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tanmoy-mukherjee
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3 d stiffness matrix
Introduction to Finite Elements
Lecture 2
Matrix Structural Analysis of Framed Structures
Introduction
In this chapter, we shall derive the element stiness matrix [k] of various one dimensional
elements. Only after this important step is well understood, we could expand the theory and
introduce the structure stiness matrix [K] in its global coordinate system.
Introduction
As will be seen later, there are two fundamentally dierent approaches to derive the stiness
matrix of one dimensional element. The rst one, which will be used in this chapter, is based on
classical methods of structural analysis (such as moment area or virtual force method). Thus,
in deriving the element stiness matrix, we will be reviewing concepts earlier seen.
Introduction
The other approach, based on energy consideration through the use of assumed shape functions, will be examined later. This second approach, exclusively used in the nite element method, will also be extended to two dimensional continuum elements.
Influence Coefficients
In structural analysis an inuence coecient Cij can be dened as the eect on d.o.f. i due to a unit action at d.o.f. j for an individual element or a hole structure. Examples of Inuence Coecients are shown in Table 2.1.
It should be recalled that inuence lines are associated with the analysis of structures subjected to moving loads (such as bridges), and that the exibility and stiness coecients are components of matrices used in structural analysis.
Influence Coefficients
Flexibility Matrices
Remember the Virtual Force Method!
Flexibility Method
Stiffness Coefficients
Force Displacement: Axial Def.
Force Displacement: Flexural Def.
Force Displacement: Flexural Def.
Force Displacement: Torsional Def.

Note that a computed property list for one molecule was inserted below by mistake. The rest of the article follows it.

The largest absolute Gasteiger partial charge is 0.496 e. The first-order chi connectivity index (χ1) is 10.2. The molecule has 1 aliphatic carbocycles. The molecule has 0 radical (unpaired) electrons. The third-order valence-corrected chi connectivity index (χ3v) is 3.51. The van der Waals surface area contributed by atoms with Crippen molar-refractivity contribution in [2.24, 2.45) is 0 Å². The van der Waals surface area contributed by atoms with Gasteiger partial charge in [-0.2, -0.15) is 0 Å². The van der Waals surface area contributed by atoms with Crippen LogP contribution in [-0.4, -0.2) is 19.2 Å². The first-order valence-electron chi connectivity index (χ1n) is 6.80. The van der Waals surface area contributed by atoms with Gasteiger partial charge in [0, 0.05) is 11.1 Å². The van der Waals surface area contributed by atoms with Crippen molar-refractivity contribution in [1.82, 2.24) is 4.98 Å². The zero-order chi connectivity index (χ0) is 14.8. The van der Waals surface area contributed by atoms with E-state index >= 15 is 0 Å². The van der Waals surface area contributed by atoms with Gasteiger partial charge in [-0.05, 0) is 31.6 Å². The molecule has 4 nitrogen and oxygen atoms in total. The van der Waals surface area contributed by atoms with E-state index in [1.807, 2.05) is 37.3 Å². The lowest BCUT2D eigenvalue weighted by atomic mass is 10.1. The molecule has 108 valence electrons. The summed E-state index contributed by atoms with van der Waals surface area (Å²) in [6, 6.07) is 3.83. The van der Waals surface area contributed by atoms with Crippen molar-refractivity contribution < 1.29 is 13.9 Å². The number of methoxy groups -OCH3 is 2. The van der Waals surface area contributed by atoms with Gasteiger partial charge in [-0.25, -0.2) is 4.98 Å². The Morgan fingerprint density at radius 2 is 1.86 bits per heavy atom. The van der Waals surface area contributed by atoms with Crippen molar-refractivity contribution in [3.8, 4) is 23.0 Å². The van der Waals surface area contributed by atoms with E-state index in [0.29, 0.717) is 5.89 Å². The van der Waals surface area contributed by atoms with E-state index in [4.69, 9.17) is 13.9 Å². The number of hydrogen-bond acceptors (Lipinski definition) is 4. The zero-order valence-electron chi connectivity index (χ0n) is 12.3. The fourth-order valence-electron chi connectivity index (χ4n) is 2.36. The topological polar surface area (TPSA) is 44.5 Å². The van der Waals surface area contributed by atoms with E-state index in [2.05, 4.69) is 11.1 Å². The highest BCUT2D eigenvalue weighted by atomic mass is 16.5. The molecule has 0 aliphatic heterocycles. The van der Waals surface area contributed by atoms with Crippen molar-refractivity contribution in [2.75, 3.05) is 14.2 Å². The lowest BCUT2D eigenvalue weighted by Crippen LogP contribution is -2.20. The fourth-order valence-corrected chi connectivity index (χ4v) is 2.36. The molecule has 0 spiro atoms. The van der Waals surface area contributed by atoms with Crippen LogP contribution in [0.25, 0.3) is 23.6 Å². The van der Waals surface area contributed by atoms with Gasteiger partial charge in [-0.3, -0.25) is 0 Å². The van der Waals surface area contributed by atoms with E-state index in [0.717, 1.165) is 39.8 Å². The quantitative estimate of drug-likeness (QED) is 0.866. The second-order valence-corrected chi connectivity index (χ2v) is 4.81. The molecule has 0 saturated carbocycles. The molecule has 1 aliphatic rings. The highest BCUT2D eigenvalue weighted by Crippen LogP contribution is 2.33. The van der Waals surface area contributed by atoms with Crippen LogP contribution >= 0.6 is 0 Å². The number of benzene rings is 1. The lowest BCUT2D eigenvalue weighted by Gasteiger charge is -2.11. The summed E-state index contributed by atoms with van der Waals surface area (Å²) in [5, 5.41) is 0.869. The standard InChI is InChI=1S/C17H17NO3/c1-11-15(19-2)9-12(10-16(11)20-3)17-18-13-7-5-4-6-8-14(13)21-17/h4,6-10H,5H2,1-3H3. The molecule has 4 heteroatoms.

Force Displacement: Torsional Def.
Force Displacement: Shear Def.
Force Displacement: Shear Def.
Force Displacement: Shear Def.
Effect of Translation on Shear Def.
Effect of Rotation on Shear Def.
Putting it All Together
Using basic structural analysis methods we have derived various force displacement relations for axial, exural, torsional and shear imposed displacements. At this point, and keeping in mind the denition of degrees of freedom, we seek to assemble the individual element stiness matrices [k]. We shall start with the simplest one, the truss element, then consider the beam, 2D frame, grid, and nally the 3D frame element.
In each case, a table will cross-reference the force displacement relations, and then the element
stiness matrix will be accordingly dened.
Truss Element
Beam Elements
There are two major beam theories:
Euler-Bernoulli which is the classical formulation for beams.
Timoshenko which accounts for transverse shear deformation eects.
Euler-Bernoulli Beam Theory
Euler-Bernoulli Beam Element (Flexure)
Timoshenko Beam Element
Timoshenko Beam Element
Timoshenko Beam Element
Timoshenko Beam Element
2D Frame Element (Beam+Truss)
Grid Element
3D Frame Element
3D Frame Element
Remarks on Element Stiffness Matrices